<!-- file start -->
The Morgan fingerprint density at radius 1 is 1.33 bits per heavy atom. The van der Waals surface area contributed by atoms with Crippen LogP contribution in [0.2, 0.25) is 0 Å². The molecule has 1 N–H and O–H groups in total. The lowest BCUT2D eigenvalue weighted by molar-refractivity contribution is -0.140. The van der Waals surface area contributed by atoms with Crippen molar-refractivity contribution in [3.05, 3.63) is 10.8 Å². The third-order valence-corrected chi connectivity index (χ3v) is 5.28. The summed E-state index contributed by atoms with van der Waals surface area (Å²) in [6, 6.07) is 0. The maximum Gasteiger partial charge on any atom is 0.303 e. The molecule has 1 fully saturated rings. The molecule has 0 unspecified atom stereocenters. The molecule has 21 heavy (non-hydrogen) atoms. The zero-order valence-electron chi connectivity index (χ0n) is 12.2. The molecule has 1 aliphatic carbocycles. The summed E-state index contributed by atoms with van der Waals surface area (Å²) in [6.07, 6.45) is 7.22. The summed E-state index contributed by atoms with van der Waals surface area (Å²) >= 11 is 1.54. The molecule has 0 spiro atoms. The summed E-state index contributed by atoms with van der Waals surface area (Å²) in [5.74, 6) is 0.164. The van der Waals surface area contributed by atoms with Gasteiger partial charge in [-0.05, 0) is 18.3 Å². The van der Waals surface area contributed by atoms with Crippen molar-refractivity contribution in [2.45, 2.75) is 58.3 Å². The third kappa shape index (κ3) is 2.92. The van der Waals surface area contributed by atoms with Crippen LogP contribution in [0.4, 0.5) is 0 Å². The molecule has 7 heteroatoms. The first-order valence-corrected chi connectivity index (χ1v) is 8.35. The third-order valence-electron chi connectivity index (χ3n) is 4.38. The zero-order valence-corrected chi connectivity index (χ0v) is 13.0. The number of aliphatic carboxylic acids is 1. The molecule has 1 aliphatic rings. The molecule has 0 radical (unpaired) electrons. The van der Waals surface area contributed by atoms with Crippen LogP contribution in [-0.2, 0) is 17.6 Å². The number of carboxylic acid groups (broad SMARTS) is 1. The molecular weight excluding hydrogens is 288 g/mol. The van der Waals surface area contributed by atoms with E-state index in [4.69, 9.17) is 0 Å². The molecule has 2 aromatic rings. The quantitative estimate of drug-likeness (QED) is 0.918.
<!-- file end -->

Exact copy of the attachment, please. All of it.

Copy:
The Morgan fingerprint density at radius 1 is 1.33 bits per heavy atom. The van der Waals surface area contributed by atoms with Crippen LogP contribution in [0.2, 0.25) is 0 Å². The molecule has 1 N–H and O–H groups in total. The lowest BCUT2D eigenvalue weighted by molar-refractivity contribution is -0.140. The van der Waals surface area contributed by atoms with Crippen molar-refractivity contribution in [3.05, 3.63) is 10.8 Å². The third-order valence-corrected chi connectivity index (χ3v) is 5.28. The summed E-state index contributed by atoms with van der Waals surface area (Å²) in [6, 6.07) is 0. The maximum Gasteiger partial charge on any atom is 0.303 e. The molecule has 1 fully saturated rings. The molecule has 0 unspecified atom stereocenters. The molecule has 21 heavy (non-hydrogen) atoms. The zero-order valence-electron chi connectivity index (χ0n) is 12.2. The molecule has 1 aliphatic carbocycles. The summed E-state index contributed by atoms with van der Waals surface area (Å²) in [6.07, 6.45) is 7.22. The summed E-state index contributed by atoms with van der Waals surface area (Å²) >= 11 is 1.54. The molecule has 0 spiro atoms. The summed E-state index contributed by atoms with van der Waals surface area (Å²) in [5.74, 6) is 0.164. The van der Waals surface area contributed by atoms with Gasteiger partial charge in [-0.05, 0) is 18.3 Å². The van der Waals surface area contributed by atoms with Crippen molar-refractivity contribution in [2.45, 2.75) is 58.3 Å². The third kappa shape index (κ3) is 2.92. The van der Waals surface area contributed by atoms with Crippen LogP contribution in [0.4, 0.5) is 0 Å². The molecule has 7 heteroatoms. The first-order valence-corrected chi connectivity index (χ1v) is 8.35. The third-order valence-electron chi connectivity index (χ3n) is 4.38. The zero-order valence-corrected chi connectivity index (χ0v) is 13.0. The number of aliphatic carboxylic acids is 1. The molecule has 1 aliphatic rings. The molecule has 0 radical (unpaired) electrons. The van der Waals surface area contributed by atoms with Crippen LogP contribution in [-0.2, 0) is 17.6 Å². The number of carboxylic acid groups (broad SMARTS) is 1. The molecular weight excluding hydrogens is 288 g/mol. The van der Waals surface area contributed by atoms with E-state index in [4.69, 9.17) is 0 Å². The molecule has 2 aromatic rings. The quantitative estimate of drug-likeness (QED) is 0.918.